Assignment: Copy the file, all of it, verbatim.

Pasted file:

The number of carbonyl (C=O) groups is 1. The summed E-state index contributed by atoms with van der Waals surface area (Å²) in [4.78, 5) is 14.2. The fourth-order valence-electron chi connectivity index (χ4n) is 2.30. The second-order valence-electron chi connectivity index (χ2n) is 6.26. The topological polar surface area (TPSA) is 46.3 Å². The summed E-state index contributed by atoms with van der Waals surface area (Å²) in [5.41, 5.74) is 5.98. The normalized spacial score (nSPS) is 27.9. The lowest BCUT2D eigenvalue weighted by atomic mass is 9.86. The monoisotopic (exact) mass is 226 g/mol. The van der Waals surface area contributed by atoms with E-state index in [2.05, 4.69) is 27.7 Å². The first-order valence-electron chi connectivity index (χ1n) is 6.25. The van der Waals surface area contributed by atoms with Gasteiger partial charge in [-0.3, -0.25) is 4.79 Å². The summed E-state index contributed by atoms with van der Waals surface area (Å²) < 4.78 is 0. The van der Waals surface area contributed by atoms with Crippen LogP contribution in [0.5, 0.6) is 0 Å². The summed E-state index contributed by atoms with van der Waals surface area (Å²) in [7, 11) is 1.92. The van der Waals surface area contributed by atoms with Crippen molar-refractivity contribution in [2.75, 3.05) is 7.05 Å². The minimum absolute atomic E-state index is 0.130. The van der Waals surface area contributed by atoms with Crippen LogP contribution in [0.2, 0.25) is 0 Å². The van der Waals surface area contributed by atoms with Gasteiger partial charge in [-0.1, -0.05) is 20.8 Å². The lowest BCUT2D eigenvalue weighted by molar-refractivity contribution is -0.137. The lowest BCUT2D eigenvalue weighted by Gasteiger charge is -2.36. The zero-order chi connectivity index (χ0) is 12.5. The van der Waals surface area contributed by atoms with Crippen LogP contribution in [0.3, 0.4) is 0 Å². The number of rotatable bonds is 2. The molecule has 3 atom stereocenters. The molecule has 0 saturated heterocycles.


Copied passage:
The number of carbonyl (C=O) groups is 1. The summed E-state index contributed by atoms with van der Waals surface area (Å²) in [4.78, 5) is 14.2. The fourth-order valence-electron chi connectivity index (χ4n) is 2.30. The second-order valence-electron chi connectivity index (χ2n) is 6.26. The topological polar surface area (TPSA) is 46.3 Å². The summed E-state index contributed by atoms with van der Waals surface area (Å²) in [5.41, 5.74) is 5.98. The normalized spacial score (nSPS) is 27.9. The lowest BCUT2D eigenvalue weighted by atomic mass is 9.86. The monoisotopic (exact) mass is 226 g/mol. The van der Waals surface area contributed by atoms with E-state index in [2.05, 4.69) is 27.7 Å². The first-order valence-electron chi connectivity index (χ1n) is 6.25. The van der Waals surface area contributed by atoms with Gasteiger partial charge in [-0.3, -0.25) is 4.79 Å². The summed E-state index contributed by atoms with van der Waals surface area (Å²) < 4.78 is 0. The van der Waals surface area contributed by atoms with Crippen LogP contribution in [0.5, 0.6) is 0 Å². The summed E-state index contributed by atoms with van der Waals surface area (Å²) in [7, 11) is 1.92. The van der Waals surface area contributed by atoms with Crippen molar-refractivity contribution in [2.75, 3.05) is 7.05 Å². The minimum absolute atomic E-state index is 0.130. The van der Waals surface area contributed by atoms with Crippen LogP contribution in [0.2, 0.25) is 0 Å². The van der Waals surface area contributed by atoms with Gasteiger partial charge in [-0.1, -0.05) is 20.8 Å². The lowest BCUT2D eigenvalue weighted by molar-refractivity contribution is -0.137. The lowest BCUT2D eigenvalue weighted by Gasteiger charge is -2.36. The zero-order chi connectivity index (χ0) is 12.5. The van der Waals surface area contributed by atoms with Crippen LogP contribution in [0.3, 0.4) is 0 Å². The number of rotatable bonds is 2. The molecule has 3 atom stereocenters. The molecule has 0 saturated heterocycles.